“I don’t think it’s age, I think it’s mentality, I think you judge by the child, not by the age.” (Mother of 13-year-old girl)

Parents therefore described how important it was to understand each child’s personality, and tailor monitoring arrangements to this.


This research has shown that parents generally take monitoring and supervision seriously and consider it to be an important part of their care and protection for their children. It is a complex process that involves parents, young people and the wider support network, and is dependent on the quality of the parent-child relationship. Parents have to think about what is appropriate for their child, and have adapted to incorporate changes in society (such as an increasing use of technology and their perceptions of increased risk), into their day-to-day monitoring and supervision practices. They also undertake emotional monitoring, which acts as an ‘early warning system’ in relation to children’s well-being. Also, mothers were more actively involved in monitoring and supervision, and often found this time-consuming and stressful, even where others, such as family and friends, were involved. This finding may also, of course, apply to fathers or other carers who are more actively engaged in day-to-day monitoring. This suggests that it is an area of parenting where further support, advice or assistance may be warranted.

The researchers conclude that these findings have clear implications for various government initiatives, such as Parenting Orders in the youth justice and education fields. The research could be widely used by practitioners to support group-based parenting courses, and in individual work.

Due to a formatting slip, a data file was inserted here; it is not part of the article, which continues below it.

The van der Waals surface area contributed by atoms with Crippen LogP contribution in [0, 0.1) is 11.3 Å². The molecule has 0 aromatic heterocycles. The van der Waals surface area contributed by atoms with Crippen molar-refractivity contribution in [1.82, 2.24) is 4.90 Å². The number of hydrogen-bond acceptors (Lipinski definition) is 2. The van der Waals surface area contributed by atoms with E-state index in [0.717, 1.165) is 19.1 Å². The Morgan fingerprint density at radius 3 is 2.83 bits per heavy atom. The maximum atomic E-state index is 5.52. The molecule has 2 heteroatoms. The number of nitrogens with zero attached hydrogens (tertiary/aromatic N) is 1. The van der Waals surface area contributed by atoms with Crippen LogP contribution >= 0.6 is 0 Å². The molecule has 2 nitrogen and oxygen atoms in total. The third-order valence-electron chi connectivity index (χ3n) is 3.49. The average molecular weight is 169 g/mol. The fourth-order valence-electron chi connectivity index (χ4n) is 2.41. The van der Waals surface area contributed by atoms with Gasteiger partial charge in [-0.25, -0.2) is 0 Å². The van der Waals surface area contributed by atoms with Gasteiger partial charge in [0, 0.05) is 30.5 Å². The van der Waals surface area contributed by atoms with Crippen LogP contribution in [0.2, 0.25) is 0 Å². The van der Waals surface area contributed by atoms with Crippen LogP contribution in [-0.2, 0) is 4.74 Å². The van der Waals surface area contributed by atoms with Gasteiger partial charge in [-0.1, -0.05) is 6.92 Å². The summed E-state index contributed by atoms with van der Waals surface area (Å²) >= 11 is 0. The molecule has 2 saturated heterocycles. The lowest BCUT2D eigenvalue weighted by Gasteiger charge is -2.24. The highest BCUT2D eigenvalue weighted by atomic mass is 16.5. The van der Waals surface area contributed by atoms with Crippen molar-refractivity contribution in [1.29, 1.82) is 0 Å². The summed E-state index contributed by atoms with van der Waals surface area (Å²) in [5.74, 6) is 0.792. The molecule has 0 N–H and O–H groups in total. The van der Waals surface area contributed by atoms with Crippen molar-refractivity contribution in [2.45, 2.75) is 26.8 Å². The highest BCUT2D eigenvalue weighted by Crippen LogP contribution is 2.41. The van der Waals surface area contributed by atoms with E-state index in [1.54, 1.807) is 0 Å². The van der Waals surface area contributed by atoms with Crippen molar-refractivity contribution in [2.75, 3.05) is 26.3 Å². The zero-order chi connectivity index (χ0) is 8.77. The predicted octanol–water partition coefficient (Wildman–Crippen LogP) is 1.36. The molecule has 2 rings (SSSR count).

About the project

The research was undertaken by Dr Stephanie Stace and Dr Debi Roker of the Trust for the Study of Adolescence. The study was based on interviews young people aged 11 to 16 and with one or both of their parents. The participants also completed a seven-day diary. The families were recruited from schools, youth and parenting organisations in the South East of England and the West Midlands, and were diverse in terms of socio-economic status, age, gender, ethnicity and family structure. The authors are currently developing materials from this research, to provide information and support to practitioners and parents.

For further information

The full report, Monitoring and supervision in ‘ordinary’ families: The views and experiences of young people aged 11 to 16 and their parents by Stephanie Stace and Debi Roker, is published for the Foundation by the National Children’s Bureau as part of the Parenting in Practice series (ISBN 1 904787 42 8, price ?95 or ?25 for NCB members, plus ?&p for orders under ?.